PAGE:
There are plenty of ways to detect an accurate position, each with varying characteristics. I’d be interested to know what anyone else thinks would be a better method. It would be better to use a hall effect switch, but that requires power and then sealing. Or an optical slotted switch, but you’d have to keep it clean and clear of debris.

As for driving into them, that’s a control system problem… don’t move the gantry outside the set boundary. My maximum speed is something like 2000 steps/s, which is only 500 microseconds between steps, so my 100kHz sampling still far exceeds the step rate, so I’ll detect the sensor within 1 step. So to avoid hitting the sensor I just need to slow down fast enough. I’m getting >10mm clearance between the magnet and sensor, so I just have to slow down and stop within 10mm.

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Regarding optical sensors, I`ve got some experience, working in that field:
Laser Sensors: Forget about them in “real” sunlight conditions. None I reviewed would be accepting the outside ambient
sunlight “disturbance”.
Ultrasonic: Forget about it, if you´ve got wind floating across the thing will get mixed up.
Hall: Could work, why not? You would need to power them but that is not a problem. You could even very nicely set your “calibration” curve mm vs. voltage output…

Which A/D are you using? The one from the RAMPS? Why is that then a problem for the guys to sample that high? 100kHz are crazy to sample and way way way enough. Lets say at least 2 times the frequency you would need:
2000 steps / s equals 4 KHz to detect a step correct, right?

Looking forward into an interesting discussion @Loveny :wink:

The sampling rate is for generating the step frequency, not measuring it. The higher the sampling frequency the less jitter you get on the output frequency.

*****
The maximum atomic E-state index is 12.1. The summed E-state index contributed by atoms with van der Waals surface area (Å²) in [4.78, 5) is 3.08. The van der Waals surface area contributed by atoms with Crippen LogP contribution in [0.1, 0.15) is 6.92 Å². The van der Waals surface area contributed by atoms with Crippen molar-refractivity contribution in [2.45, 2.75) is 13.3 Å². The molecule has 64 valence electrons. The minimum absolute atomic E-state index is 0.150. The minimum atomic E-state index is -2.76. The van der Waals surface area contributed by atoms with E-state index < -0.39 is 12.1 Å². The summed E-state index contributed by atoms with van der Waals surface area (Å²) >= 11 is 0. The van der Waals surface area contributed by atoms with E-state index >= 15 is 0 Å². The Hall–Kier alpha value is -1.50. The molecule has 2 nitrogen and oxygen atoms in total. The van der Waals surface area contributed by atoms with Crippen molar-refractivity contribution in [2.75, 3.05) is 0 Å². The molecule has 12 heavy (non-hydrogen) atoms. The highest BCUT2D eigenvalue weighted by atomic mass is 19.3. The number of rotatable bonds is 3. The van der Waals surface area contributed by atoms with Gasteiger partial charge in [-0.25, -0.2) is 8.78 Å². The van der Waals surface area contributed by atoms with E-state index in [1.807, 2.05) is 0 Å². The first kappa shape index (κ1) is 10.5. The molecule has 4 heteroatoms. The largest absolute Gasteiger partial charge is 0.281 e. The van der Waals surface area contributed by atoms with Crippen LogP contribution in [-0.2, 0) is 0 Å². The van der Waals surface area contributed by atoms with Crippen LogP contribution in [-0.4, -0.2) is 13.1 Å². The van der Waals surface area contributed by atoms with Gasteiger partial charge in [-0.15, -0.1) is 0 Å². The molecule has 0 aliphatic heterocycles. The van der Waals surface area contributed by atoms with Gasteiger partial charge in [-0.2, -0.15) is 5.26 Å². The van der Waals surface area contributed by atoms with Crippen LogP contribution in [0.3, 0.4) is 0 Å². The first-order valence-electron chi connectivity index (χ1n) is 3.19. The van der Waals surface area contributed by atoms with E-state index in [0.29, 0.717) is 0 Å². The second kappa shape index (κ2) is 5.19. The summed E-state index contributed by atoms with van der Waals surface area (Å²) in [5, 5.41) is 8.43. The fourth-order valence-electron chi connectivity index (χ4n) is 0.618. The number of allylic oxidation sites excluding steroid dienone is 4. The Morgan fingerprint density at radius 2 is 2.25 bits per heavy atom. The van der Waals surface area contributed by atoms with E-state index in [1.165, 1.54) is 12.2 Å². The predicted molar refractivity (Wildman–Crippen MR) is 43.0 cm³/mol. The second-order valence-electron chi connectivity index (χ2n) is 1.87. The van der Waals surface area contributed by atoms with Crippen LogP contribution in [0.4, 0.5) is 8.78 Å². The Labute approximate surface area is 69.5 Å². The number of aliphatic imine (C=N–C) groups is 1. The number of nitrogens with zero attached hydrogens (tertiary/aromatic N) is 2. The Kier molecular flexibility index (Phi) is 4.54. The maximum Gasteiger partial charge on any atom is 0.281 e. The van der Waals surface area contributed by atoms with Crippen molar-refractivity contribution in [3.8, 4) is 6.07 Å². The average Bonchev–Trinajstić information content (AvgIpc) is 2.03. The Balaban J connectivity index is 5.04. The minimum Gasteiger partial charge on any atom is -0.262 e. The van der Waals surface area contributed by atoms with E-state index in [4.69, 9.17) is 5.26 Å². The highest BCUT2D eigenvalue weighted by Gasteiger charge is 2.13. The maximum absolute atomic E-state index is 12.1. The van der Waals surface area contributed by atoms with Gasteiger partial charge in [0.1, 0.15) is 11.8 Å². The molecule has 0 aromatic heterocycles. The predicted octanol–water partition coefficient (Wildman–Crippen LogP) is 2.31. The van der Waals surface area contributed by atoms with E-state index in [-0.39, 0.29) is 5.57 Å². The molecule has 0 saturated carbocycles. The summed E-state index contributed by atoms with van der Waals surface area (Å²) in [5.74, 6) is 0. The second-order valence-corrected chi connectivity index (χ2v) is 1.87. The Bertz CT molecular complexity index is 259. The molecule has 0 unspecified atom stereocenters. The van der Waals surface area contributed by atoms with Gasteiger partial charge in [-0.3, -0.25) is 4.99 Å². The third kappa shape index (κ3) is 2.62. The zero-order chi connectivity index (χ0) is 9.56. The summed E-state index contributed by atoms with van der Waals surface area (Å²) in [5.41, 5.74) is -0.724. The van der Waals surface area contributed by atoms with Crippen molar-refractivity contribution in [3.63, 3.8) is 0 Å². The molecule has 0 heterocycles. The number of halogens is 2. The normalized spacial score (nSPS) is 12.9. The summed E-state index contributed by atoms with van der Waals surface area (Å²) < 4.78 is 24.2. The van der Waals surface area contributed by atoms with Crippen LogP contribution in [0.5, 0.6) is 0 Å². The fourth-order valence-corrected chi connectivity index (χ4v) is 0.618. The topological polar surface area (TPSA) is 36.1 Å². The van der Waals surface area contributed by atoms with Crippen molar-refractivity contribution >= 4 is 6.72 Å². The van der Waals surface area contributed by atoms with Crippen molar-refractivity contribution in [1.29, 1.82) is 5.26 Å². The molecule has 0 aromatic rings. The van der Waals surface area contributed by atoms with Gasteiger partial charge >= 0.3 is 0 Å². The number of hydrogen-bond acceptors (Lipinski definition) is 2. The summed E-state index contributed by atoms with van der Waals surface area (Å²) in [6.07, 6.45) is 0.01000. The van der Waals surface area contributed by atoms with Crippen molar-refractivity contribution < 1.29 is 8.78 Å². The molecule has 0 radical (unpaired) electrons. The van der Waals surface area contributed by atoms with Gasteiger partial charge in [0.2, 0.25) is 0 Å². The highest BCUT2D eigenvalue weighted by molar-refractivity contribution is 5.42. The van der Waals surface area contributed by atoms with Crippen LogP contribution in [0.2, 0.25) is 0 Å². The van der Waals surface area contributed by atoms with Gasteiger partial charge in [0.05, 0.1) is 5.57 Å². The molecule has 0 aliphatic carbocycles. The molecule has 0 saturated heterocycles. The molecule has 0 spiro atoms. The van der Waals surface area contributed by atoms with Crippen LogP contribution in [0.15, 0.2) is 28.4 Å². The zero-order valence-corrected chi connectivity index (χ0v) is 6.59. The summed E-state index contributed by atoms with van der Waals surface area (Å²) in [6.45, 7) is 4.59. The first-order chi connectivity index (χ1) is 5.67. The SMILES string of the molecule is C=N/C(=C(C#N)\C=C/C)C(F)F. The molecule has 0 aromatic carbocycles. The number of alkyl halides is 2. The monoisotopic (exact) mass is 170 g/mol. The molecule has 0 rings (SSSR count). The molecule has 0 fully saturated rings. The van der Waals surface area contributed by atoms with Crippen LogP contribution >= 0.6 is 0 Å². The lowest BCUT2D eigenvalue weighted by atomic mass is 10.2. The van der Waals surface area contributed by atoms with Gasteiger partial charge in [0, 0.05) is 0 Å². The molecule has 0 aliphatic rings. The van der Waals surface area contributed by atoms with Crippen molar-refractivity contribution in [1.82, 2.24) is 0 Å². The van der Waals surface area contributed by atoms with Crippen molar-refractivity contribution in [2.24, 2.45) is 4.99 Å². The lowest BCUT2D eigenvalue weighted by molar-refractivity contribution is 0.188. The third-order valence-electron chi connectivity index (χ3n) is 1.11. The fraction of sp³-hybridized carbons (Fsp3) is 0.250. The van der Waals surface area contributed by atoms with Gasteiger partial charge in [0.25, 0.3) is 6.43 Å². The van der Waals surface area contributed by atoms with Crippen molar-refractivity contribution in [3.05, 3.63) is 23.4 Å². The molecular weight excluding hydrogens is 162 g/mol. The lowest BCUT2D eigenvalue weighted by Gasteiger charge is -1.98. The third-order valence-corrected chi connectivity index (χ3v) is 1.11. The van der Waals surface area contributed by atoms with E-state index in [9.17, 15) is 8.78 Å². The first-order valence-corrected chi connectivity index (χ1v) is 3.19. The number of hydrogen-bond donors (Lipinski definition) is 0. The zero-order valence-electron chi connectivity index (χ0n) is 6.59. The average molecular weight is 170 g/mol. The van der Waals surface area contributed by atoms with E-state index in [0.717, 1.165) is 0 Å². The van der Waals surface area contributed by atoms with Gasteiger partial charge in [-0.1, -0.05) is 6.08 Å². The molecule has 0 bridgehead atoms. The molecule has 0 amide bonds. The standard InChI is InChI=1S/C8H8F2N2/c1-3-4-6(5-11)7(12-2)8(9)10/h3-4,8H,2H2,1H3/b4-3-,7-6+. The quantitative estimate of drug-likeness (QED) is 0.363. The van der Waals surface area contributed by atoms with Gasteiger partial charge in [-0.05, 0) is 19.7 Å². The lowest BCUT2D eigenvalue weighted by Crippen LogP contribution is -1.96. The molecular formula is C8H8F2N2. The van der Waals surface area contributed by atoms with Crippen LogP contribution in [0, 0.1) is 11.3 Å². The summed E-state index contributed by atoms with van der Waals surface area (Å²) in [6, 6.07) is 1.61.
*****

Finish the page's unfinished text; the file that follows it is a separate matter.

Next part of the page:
The encoders are read directly in the micro timer, no sampling required (other than that of the micro which is up around 50MHz). But if I were using an AVR then I’d certainly be trying to get the sampling rate up around 40kHz based on the measurements I made at the beginning. That’s certainly do-able but it would require moving the count maintenance out of the ISR (and everything else too), just do the sampling (and frequency generation). Alternatively, I’d consider moving the encoder signals onto external interrupt pins.

The end stops are sampled at 100kHz because that’s a convenient place to read them, and doesn’t involve anything other than to read the state and stop the motor if activated.

We use infra-red proximity sensors on the cricket bowling machines I design, they work fine in direct sunlight. We don’t need any position accuracy so I haven’t assessed their performance in that regard, I’d expect the magnetic ones to be better though. The infra-red sensors aren’t suitable for wet weather outdoor use, although because I’ve got my unit in a greenhouse I’ve fitted an analogue infra-red (10-150mm) sensor to the bottom of the seeder tool to measure how far away the soil is, so I can plant roughly at the correct depth.

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I’d love to see your soil depth sensor explained in more detail in another topic :slight_smile:

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Do you have more information @Loveny?